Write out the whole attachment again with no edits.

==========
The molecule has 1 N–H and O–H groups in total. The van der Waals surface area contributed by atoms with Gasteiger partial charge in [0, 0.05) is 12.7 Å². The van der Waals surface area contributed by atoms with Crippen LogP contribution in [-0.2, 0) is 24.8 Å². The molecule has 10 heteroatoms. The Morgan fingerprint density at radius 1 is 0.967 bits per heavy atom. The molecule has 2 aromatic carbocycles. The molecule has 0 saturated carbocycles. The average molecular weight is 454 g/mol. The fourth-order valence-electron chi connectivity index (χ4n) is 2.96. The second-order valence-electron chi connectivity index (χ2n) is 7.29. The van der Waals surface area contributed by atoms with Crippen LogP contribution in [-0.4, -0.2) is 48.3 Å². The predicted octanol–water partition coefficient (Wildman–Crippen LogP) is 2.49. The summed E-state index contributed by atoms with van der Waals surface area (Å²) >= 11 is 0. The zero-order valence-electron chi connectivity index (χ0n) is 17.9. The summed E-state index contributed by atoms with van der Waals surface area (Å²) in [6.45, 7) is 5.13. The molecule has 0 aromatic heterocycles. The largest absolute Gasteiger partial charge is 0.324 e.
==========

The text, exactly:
The molecule has 1 N–H and O–H groups in total. The van der Waals surface area contributed by atoms with Gasteiger partial charge in [0, 0.05) is 12.7 Å². The van der Waals surface area contributed by atoms with Crippen LogP contribution in [-0.2, 0) is 24.8 Å². The molecule has 10 heteroatoms. The Morgan fingerprint density at radius 1 is 0.967 bits per heavy atom. The molecule has 2 aromatic carbocycles. The molecule has 0 saturated carbocycles. The average molecular weight is 454 g/mol. The fourth-order valence-electron chi connectivity index (χ4n) is 2.96. The second-order valence-electron chi connectivity index (χ2n) is 7.29. The van der Waals surface area contributed by atoms with Crippen LogP contribution in [-0.4, -0.2) is 48.3 Å². The predicted octanol–water partition coefficient (Wildman–Crippen LogP) is 2.49. The summed E-state index contributed by atoms with van der Waals surface area (Å²) >= 11 is 0. The zero-order valence-electron chi connectivity index (χ0n) is 17.9. The summed E-state index contributed by atoms with van der Waals surface area (Å²) in [6.45, 7) is 5.13. The molecule has 0 aromatic heterocycles. The largest absolute Gasteiger partial charge is 0.324 e.